Doctors Without Borders/Médecins Sans Frontières (MSF) admitted nine patients today into its newly constructed ELWA 3 Ebola Management Center in Monrovia, Liberia, beginning a process of scaling up operations at the 120-bed facility.
Despite the World Health Organization (WHO) declaration that the largest-recorded Ebola hemorrhagic fever epidemic is an “international health emergency,” the global effort to stem the outbreak is dangerously inadequate.
The number of deaths and cases is continuing to increase dramatically in Liberia and Sierra Leone, precipitating a public health crisis in the two West African countries. Meanwhile, the outbreak is continuing to affect people in Guinea, where it originated in March, with new suspected cases continuing to be admitted to medical facilities.
Following heavy fighting between Islamic State forces and Kurdish forces in Sinjar in northwestern Iraq, as well as in other areas west of Kurdistan, more than 200,000 people are reported to have fled the area. Many Iraqis fleeing their homes have now moved into Kurdistan, where authorities have opened their borders to them. MSF has been working in Kurdistan for two years and is trying to respond to the needs of people forced to flee their homes, some experiencing displacement for the second or third time.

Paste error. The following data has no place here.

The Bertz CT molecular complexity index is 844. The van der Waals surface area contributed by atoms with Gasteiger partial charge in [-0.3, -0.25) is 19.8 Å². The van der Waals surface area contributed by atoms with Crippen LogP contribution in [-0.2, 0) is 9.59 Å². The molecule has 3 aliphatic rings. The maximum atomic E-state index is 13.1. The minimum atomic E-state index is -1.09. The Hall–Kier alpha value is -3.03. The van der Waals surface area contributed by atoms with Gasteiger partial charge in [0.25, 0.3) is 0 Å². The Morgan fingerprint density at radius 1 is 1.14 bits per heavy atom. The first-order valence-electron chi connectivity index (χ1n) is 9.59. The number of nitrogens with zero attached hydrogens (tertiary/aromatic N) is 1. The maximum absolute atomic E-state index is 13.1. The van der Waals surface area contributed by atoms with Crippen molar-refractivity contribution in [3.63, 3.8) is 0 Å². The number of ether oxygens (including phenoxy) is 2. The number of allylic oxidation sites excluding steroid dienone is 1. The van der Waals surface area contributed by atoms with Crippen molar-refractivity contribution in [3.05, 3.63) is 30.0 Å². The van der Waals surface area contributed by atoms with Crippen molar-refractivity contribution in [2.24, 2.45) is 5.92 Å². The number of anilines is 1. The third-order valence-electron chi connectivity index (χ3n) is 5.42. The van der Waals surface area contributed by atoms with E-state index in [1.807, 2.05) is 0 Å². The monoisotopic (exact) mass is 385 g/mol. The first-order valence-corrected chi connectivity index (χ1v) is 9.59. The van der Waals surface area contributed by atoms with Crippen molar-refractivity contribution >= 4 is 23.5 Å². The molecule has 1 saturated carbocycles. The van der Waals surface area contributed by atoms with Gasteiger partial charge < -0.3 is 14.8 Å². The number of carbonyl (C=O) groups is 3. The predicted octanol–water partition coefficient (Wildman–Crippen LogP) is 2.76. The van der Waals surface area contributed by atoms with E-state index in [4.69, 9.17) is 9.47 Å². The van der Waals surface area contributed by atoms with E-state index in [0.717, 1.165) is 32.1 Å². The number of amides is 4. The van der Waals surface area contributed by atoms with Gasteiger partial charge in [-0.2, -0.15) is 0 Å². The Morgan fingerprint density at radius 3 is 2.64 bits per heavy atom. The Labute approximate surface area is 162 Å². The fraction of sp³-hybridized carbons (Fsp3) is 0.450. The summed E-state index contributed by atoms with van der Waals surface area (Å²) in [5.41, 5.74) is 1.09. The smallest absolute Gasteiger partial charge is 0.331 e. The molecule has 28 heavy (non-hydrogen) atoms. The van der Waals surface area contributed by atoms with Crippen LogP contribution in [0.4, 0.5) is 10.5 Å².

In the eleven days after militants from the Islamic State (IS) group stormed the district of Sinjar in Iraq’s Ninewa governorate, a constant stream of thousands of exhausted people has been flowing into Syria. They are heading to the relative safety of the northern border between Syria and Iraq.
In late 2013, MSF sent teams to MSF projects in Iraq, Lebanon, and Jordan on the same day to record the work we are doing with Syrians, to experience the situation through the eyes of staff members trying to provide desperately needed assistance.